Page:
He wakes surrounded on all sides by dead bodies, which all resemble him. In fact, they are him—identical except for slight variations in hairstyles, clothes, moles, tattoos. Most of the corpses are human, some weirdly not, but all have been brutally murdered in many ways, though no murder weapons are in sight.
While worldbuilding on its own is a tough enough challenge, writers like to use other means to stretch their limits further. Lars Von Triers and Thomas Vinterberg, founders of the Swedish Dogme 95 school of filmmaking created creative obstacles for themselves by limiting how films were made to what was available on set, sound to only what was recorded, and a list of other restrictions aimed at pushing the director to make the most of what they had. Authors have used similar techniques to test their mettle, and reading that work is like watching a tightrope walker traverse a great height with no net, your excitement enhanced as you wonder whether the author can successfully make it to the end without crashing hard.
My initial interest in this work was in how the author kept finding ways to expand the variety of selves his hero finds as he works his way through the literal mystery train. Where is he? What are they? Why is he here, and how did he get there? Not all of those questions are answered, but his path through this dark and tangled wood does lead him to a female version of himself, who remembers her entire life and our world in intricate detail, which only increases their confusion. They team up and carry on, making fresh discoveries that get grimmer as they go. Inevitably, they begin to bond as they progress, which inevitably leads to questions first raised for me by David Gerrold in his twisted tale of time travel, “The Man Who Folded Himself.” What is sex with another version of yourself? Is it incest? Masturbation? The complications of that relationship and more arise as they move forward on the train and deeper into the story.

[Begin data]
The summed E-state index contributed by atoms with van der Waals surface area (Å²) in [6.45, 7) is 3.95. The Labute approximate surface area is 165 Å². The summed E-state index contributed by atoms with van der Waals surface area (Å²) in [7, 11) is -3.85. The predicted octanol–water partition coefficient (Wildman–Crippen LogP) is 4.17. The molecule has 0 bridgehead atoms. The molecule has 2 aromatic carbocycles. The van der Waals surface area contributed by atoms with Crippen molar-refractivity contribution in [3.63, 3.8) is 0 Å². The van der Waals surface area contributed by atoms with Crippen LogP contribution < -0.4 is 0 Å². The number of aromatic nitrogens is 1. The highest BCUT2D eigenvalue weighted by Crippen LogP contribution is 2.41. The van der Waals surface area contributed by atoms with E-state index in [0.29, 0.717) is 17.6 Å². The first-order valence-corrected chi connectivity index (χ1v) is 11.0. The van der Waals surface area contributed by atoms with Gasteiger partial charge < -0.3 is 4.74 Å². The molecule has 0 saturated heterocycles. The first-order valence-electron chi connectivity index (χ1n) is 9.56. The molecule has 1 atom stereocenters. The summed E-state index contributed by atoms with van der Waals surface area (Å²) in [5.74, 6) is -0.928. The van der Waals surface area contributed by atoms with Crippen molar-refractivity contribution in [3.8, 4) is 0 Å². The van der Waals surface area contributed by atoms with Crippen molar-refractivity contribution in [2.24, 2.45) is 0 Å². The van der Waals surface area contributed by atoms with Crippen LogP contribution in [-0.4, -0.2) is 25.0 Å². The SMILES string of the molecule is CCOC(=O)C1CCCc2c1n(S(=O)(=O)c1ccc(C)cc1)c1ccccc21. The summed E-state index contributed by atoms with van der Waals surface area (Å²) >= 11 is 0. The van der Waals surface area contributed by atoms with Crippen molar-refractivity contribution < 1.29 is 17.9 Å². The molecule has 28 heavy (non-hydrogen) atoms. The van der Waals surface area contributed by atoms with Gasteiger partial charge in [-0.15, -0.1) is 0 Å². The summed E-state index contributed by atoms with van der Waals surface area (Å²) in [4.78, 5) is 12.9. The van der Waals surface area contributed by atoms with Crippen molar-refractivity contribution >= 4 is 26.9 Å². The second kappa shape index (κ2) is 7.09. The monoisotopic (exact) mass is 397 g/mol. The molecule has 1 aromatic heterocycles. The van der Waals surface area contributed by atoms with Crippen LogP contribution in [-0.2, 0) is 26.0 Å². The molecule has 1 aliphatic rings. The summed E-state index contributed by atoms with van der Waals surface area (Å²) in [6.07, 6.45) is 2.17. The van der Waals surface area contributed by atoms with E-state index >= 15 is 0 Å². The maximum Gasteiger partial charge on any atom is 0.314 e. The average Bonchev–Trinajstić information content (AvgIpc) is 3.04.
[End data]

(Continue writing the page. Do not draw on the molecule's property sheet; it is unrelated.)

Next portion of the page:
Sweeney has written a locked room mystery that only becomes more mystifying as his heroes continue to consider all the possibilities of where they are, why, and who or what the increasingly odd bodies are. By the end he offers us several options, a climax foreshadowed by the quote that begins the book, from “At Swim-Two-Birds” by Flann O’Brien, published in 1939. Tellingly, it’s a seminal work of metafiction, a genre that plays with its own reality and ours, jumping back and forth easily. The four multiple endings range from the plausible to the metaphysical. Pick which one you like, and if none of them are satisfying, the author seems to suggest that you can always consider your own.
Though the book is a literary act of sleight of hand, it is to its credit that it remains consistently true to itself and its intent, which is to open the door onto a surreal fictional world and pull us in. That I could stay with it to the end makes it as effective an exercise in its genre as Slaughterhouse Five or The Hitchhikers Guide to the Galaxy. It opens us to the larger possibilities of what can be cooked up with the basic ingredients of language, character, and setting. That’s what keeps it an entertaining read, even as you consider the possibility that this particular express could jump track and go over a cliff at any given moment.
It’s that thrill of uncertainty—truly not ever knowing what might come next—that keeps you reading, and it’s also what keeps writers writing.